Harry’s mother, Charlotte Charles, told The Sunday Times:  ‘It’s really hard, extra hard, for Niall , he is not a talker — he tends to bottle things up quite a lot — but we know he’s feeling it.

‘They were chalk and cheese. Harry would be out there riding his motorbike all the time but Niall loved being at home.

The 19-year-old victim's parents, Charlotte Charles (pictured) and Tim Dunn, have now decided to take their fight to the US

The 19-year-old victim's parents, Charlotte Charles (pictured) and Tim Dunn, have now decided to take their fight to the US

The 19-year-old victim’s parents, Charlotte Charles (pictured) and Tim Dunn, have now decided to take their fight to the US

‘He’s shut in the other room at the moment but he keeps up with everything on Twitter, Instagram, Facebook and all those. We keep in touch with him every hour to check on him but we don’t give him information unless he asks for it.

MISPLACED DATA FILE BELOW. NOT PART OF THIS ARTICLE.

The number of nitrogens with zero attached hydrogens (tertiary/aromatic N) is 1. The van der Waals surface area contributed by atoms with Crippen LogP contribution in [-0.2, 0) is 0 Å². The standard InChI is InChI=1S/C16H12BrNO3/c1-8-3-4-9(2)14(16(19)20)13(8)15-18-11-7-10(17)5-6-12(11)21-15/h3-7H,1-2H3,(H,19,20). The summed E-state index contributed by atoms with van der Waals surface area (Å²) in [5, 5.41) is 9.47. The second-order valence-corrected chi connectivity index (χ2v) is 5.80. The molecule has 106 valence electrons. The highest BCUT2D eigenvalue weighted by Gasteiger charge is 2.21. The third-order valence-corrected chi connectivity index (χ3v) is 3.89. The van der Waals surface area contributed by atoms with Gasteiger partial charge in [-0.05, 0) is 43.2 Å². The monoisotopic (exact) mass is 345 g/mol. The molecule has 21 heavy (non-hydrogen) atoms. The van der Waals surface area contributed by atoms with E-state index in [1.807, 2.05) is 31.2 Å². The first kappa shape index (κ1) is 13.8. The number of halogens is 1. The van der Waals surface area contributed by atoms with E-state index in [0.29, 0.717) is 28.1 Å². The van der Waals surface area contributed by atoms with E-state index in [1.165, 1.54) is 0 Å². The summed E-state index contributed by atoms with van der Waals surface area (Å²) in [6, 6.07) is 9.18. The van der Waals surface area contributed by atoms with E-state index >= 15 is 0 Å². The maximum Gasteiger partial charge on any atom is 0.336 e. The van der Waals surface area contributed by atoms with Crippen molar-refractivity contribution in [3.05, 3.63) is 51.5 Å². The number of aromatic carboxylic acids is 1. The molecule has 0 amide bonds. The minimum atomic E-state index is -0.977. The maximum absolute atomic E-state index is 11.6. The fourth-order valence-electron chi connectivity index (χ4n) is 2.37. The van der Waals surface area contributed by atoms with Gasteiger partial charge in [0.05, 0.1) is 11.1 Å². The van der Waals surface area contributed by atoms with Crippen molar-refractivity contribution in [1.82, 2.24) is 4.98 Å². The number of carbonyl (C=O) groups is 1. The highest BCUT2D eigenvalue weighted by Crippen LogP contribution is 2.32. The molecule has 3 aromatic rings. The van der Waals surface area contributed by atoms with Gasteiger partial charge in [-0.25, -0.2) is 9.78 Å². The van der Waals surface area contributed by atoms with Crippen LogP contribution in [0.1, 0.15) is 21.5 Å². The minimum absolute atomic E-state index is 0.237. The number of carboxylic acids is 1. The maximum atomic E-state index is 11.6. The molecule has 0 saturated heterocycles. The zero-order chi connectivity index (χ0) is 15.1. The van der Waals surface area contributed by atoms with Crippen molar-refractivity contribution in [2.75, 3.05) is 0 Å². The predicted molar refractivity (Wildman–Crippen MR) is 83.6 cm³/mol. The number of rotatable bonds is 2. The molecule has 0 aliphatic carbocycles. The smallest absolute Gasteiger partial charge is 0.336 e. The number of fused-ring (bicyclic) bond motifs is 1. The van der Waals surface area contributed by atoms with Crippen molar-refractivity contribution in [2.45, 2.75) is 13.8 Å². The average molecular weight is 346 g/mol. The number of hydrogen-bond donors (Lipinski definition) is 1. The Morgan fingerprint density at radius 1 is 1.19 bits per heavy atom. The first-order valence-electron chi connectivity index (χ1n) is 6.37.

‘He absolutely wants Sacoolas to come back to the UK and face justice. He really does want that to happen. He feels the same as us. He just doesn’t understand why she’s been allowed to walk away.’

Mr Dunn’s parents Charlotte Charles and Tim Dunn have said they would be flying to New York where they will give interviews for television shows, and then later go to Washington to meet politicians.

Harry’s heartbroken mother added her son ‘would have loved’ to explore New York.

She said:  ‘My husband is a US citizen so we’ve flown into New York many times and driven to visit family living on the coast, but we have actually never slept there.

‘We are going to be now. We wish it was in different circumstances.’

The suspect, 42-year-old Anne Sacoolas (pictured) – who is reportedly married to a US intelligence official, was granted diplomatic immunity following the crash